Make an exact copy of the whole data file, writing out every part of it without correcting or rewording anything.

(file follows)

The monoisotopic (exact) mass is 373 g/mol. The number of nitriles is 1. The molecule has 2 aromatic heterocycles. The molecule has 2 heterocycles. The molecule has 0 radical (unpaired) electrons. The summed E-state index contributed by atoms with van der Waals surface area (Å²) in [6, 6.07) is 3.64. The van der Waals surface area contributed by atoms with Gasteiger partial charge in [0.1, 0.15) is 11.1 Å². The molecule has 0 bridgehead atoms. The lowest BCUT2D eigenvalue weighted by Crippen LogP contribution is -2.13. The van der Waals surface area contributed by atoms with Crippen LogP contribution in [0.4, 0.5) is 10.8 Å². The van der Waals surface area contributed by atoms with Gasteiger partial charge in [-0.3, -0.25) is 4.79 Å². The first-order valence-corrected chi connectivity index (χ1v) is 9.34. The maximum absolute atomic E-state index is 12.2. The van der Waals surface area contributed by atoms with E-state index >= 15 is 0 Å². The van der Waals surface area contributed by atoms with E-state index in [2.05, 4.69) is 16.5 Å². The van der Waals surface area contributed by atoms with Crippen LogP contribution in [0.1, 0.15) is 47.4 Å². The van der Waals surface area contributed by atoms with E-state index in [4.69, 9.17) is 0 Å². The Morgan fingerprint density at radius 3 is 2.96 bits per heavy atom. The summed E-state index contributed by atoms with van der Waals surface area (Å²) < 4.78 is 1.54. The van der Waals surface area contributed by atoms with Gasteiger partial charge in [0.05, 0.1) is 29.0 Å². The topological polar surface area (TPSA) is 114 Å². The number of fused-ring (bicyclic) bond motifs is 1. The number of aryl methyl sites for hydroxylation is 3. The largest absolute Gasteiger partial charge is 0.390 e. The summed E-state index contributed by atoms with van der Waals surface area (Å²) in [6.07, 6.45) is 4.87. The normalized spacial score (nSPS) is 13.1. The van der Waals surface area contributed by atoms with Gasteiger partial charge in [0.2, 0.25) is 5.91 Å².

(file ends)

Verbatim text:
The monoisotopic (exact) mass is 373 g/mol. The number of nitriles is 1. The molecule has 2 aromatic heterocycles. The molecule has 2 heterocycles. The molecule has 0 radical (unpaired) electrons. The summed E-state index contributed by atoms with van der Waals surface area (Å²) in [6, 6.07) is 3.64. The van der Waals surface area contributed by atoms with Gasteiger partial charge in [0.1, 0.15) is 11.1 Å². The molecule has 0 bridgehead atoms. The lowest BCUT2D eigenvalue weighted by Crippen LogP contribution is -2.13. The van der Waals surface area contributed by atoms with Crippen LogP contribution in [0.4, 0.5) is 10.8 Å². The van der Waals surface area contributed by atoms with Gasteiger partial charge in [-0.3, -0.25) is 4.79 Å². The first-order valence-corrected chi connectivity index (χ1v) is 9.34. The maximum absolute atomic E-state index is 12.2. The van der Waals surface area contributed by atoms with E-state index >= 15 is 0 Å². The van der Waals surface area contributed by atoms with E-state index in [2.05, 4.69) is 16.5 Å². The van der Waals surface area contributed by atoms with Crippen LogP contribution in [0.1, 0.15) is 47.4 Å². The van der Waals surface area contributed by atoms with E-state index in [4.69, 9.17) is 0 Å². The Morgan fingerprint density at radius 3 is 2.96 bits per heavy atom. The summed E-state index contributed by atoms with van der Waals surface area (Å²) < 4.78 is 1.54. The van der Waals surface area contributed by atoms with Gasteiger partial charge in [0.05, 0.1) is 29.0 Å². The topological polar surface area (TPSA) is 114 Å². The number of fused-ring (bicyclic) bond motifs is 1. The number of aryl methyl sites for hydroxylation is 3. The largest absolute Gasteiger partial charge is 0.390 e. The summed E-state index contributed by atoms with van der Waals surface area (Å²) in [6.07, 6.45) is 4.87. The normalized spacial score (nSPS) is 13.1. The van der Waals surface area contributed by atoms with Gasteiger partial charge in [0.2, 0.25) is 5.91 Å².